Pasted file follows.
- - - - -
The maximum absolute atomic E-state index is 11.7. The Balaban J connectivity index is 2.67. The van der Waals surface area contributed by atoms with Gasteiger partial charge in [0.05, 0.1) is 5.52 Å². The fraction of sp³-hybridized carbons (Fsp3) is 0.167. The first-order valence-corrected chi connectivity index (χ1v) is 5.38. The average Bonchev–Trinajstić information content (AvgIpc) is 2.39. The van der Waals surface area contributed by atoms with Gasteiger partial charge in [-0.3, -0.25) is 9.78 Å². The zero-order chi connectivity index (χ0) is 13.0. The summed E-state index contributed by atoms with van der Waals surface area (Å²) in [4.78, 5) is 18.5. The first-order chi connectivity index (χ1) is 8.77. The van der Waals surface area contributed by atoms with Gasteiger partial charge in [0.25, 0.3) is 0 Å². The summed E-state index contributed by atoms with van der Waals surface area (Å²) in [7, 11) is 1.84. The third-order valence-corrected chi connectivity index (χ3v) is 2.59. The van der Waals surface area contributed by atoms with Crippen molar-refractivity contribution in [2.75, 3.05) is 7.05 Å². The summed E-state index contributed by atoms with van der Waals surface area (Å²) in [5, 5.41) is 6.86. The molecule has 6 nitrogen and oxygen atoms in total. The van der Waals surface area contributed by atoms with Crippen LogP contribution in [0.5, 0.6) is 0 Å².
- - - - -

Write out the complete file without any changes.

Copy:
The maximum absolute atomic E-state index is 11.7. The Balaban J connectivity index is 2.67. The van der Waals surface area contributed by atoms with Gasteiger partial charge in [0.05, 0.1) is 5.52 Å². The fraction of sp³-hybridized carbons (Fsp3) is 0.167. The first-order valence-corrected chi connectivity index (χ1v) is 5.38. The average Bonchev–Trinajstić information content (AvgIpc) is 2.39. The van der Waals surface area contributed by atoms with Gasteiger partial charge in [-0.3, -0.25) is 9.78 Å². The zero-order chi connectivity index (χ0) is 13.0. The summed E-state index contributed by atoms with van der Waals surface area (Å²) in [4.78, 5) is 18.5. The first-order chi connectivity index (χ1) is 8.77. The van der Waals surface area contributed by atoms with Gasteiger partial charge in [0.25, 0.3) is 0 Å². The summed E-state index contributed by atoms with van der Waals surface area (Å²) in [7, 11) is 1.84. The third-order valence-corrected chi connectivity index (χ3v) is 2.59. The van der Waals surface area contributed by atoms with Crippen molar-refractivity contribution in [2.75, 3.05) is 7.05 Å². The summed E-state index contributed by atoms with van der Waals surface area (Å²) in [5, 5.41) is 6.86. The molecule has 6 nitrogen and oxygen atoms in total. The van der Waals surface area contributed by atoms with Crippen LogP contribution in [0.5, 0.6) is 0 Å².